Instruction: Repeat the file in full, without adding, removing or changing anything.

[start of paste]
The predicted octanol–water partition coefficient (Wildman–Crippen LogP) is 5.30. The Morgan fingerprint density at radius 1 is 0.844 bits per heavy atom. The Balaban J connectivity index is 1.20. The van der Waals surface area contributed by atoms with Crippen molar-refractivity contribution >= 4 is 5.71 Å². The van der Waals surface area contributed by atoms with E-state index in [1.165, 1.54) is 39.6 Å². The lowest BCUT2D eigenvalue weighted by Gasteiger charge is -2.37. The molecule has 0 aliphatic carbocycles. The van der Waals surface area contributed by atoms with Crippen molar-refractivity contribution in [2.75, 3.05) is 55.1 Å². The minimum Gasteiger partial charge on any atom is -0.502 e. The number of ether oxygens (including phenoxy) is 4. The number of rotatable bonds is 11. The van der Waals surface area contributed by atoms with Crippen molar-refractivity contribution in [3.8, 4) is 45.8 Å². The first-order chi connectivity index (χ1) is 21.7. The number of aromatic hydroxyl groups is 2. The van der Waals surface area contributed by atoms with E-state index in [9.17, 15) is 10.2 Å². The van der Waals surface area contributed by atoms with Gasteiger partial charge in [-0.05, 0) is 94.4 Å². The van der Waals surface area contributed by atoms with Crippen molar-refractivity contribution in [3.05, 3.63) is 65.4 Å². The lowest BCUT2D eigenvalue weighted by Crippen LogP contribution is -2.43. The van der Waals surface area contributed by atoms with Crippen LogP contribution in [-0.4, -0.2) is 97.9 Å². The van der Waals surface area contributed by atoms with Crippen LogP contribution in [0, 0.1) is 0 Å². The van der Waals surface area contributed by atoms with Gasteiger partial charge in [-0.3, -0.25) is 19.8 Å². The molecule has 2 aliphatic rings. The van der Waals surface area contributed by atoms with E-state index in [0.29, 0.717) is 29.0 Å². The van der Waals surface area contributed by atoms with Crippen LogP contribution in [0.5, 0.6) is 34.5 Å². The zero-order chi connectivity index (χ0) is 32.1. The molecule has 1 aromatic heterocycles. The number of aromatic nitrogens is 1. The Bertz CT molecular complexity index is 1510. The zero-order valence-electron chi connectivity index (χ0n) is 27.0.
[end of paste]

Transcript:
The predicted octanol–water partition coefficient (Wildman–Crippen LogP) is 5.30. The Morgan fingerprint density at radius 1 is 0.844 bits per heavy atom. The Balaban J connectivity index is 1.20. The van der Waals surface area contributed by atoms with Crippen molar-refractivity contribution >= 4 is 5.71 Å². The van der Waals surface area contributed by atoms with E-state index in [1.165, 1.54) is 39.6 Å². The lowest BCUT2D eigenvalue weighted by Gasteiger charge is -2.37. The molecule has 0 aliphatic carbocycles. The van der Waals surface area contributed by atoms with Crippen molar-refractivity contribution in [2.75, 3.05) is 55.1 Å². The minimum Gasteiger partial charge on any atom is -0.502 e. The number of ether oxygens (including phenoxy) is 4. The number of rotatable bonds is 11. The van der Waals surface area contributed by atoms with Crippen molar-refractivity contribution in [3.8, 4) is 45.8 Å². The first-order chi connectivity index (χ1) is 21.7. The number of aromatic hydroxyl groups is 2. The van der Waals surface area contributed by atoms with E-state index in [9.17, 15) is 10.2 Å². The van der Waals surface area contributed by atoms with Gasteiger partial charge in [-0.05, 0) is 94.4 Å². The van der Waals surface area contributed by atoms with Crippen molar-refractivity contribution in [3.05, 3.63) is 65.4 Å². The lowest BCUT2D eigenvalue weighted by Crippen LogP contribution is -2.43. The van der Waals surface area contributed by atoms with Crippen LogP contribution in [-0.4, -0.2) is 97.9 Å². The van der Waals surface area contributed by atoms with Crippen LogP contribution in [0, 0.1) is 0 Å². The van der Waals surface area contributed by atoms with Gasteiger partial charge in [-0.3, -0.25) is 19.8 Å². The molecule has 2 aliphatic rings. The van der Waals surface area contributed by atoms with E-state index in [0.29, 0.717) is 29.0 Å². The van der Waals surface area contributed by atoms with Crippen LogP contribution in [0.5, 0.6) is 34.5 Å². The zero-order chi connectivity index (χ0) is 32.1. The molecule has 1 aromatic heterocycles. The number of aromatic nitrogens is 1. The Bertz CT molecular complexity index is 1510. The zero-order valence-electron chi connectivity index (χ0n) is 27.0.